Anton was a formidable and terrifying Vampyre.
That she should be the one to cut him to his knees frightened her. “Papa, please. I will be well guarded by the Chimera. He won’t let me get hurt.” She fervently hoped so, anyway. Yet, she had no more time for reassurances, for in he walked.
Merrick the Chimera, appearing in his Gargoyle form, shoved open the double doors to the gallery as if he entered a room teeming with vipers—and his sworn duty was to decapitate every writhing one of them.
****
Merrick knew what he was walking into, which meant he wanted nothing more than to give himself a swift kick in the ass for allowing the man to slip into Hell in the first place. Without trying, he could recall the face of the one who’d stolen the book. Yet, he couldn’t remember the soul. There hadn’t been one to log into his memory.
The human had been born without his flame. Made not in God’s image, but lacking. And for this, blood would be shed.
Merrick felt the familiar twinge of sympathy for the Angel below. Again, their God betrayed them, turning His back on the suffering, and leaving a mess to be cleaned up by others.
So Merrick, his mistake at overlooking the soulless thief grating him hard, wasn’t in a rosy mood when he stepped through the threshold to answer his summons from the Triumvirate and the Literati.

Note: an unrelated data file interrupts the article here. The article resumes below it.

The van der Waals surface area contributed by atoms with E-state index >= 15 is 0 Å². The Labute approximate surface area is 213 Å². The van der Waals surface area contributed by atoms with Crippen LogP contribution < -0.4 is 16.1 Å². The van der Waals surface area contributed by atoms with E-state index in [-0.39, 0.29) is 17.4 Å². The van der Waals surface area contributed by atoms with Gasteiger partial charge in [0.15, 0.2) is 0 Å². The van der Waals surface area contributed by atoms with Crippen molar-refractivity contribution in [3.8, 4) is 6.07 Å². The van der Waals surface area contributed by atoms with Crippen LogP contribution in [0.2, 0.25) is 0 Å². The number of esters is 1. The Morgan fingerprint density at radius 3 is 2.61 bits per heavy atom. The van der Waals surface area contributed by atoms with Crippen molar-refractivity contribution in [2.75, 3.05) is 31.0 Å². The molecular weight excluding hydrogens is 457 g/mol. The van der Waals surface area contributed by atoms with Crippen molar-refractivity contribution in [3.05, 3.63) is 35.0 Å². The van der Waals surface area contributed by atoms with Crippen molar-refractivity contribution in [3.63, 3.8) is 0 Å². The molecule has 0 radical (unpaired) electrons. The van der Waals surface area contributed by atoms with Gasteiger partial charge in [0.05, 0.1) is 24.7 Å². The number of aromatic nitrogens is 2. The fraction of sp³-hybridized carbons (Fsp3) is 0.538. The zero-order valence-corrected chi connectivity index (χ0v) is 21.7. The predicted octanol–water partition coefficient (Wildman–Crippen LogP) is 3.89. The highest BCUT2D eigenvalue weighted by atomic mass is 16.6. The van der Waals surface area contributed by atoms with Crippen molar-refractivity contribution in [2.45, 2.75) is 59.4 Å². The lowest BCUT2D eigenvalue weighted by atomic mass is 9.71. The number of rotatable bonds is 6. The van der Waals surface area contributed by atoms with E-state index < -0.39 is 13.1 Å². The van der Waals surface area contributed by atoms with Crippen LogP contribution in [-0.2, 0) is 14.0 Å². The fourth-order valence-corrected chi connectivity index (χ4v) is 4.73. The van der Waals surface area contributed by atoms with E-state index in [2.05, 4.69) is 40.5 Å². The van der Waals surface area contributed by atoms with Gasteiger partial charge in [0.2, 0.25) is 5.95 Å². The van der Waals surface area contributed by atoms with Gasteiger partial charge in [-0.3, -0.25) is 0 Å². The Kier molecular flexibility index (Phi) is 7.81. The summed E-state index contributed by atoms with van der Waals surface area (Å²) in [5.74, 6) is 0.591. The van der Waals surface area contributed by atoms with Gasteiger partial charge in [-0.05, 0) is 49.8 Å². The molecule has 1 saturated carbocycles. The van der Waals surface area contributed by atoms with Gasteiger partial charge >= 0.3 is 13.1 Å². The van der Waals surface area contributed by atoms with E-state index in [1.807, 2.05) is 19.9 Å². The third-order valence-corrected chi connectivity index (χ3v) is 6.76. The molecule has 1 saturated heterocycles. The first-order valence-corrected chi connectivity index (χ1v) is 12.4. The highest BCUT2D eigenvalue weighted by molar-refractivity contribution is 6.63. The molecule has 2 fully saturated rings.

He barely suppressed his rage. He could feel the push of his claws against his fingertips, his mane thickening behind his ears. Shrugging his Gargoyle shoulders to deter the emergence of his wings, he adjusted his leather coat, which draped his wide back, and encased the thick muscles of his arms.
For this, too, he let his anger simmer just under his skin. Having to parade in human costume, pretending as if he had been made in His image when he had not. Merrick would never forget the day he and his Kynd had been cast from Heaven, along with the Arch Angel Lucifer.
The Kynd, the Witnesses, had not taken sides when Lucifer had pushed for his power play and lost, when Heaven had spewed Its traitors to damnation.
Yet, still God had relegated them to Middle Ground.
An intentionally ironic punishment underscoring where the Kynd had preferred to stand during the colossal struggle. To them, God and Lucifer had both been right. And they had both been wrong. When the War was over, God condemned the Kynd to Hell, Earth, and the Other realms for all time.
And in more than two thousand years, as Hell’s gatekeeper, Merrick had witnessed a lot.
But he wasn’t prepared for what he walked in on. Never mind that an ancient Vampyre leaned against the far wall, frozen and searing simultaneously with anguish. Merrick’s senses were riveted to the creature consoling the stricken blood sucker.
A human woman.
Consoling a Vampyre. Not just any Vampire, either. One of the Triumvirate: Anton.
Merrick’s spine straightened, his blood ripping through his veins so his skin heated. Maybe he hadn’t seen enough, after all. He sniffed the stuffy air of the gallery to make sure his senses weren’t screwed up.
Because mystery, apparently, came packaged in the twin scents of honey and lavender.
~S.C. Dane
~Installment No. 6 coming Saturday, February 14, 2015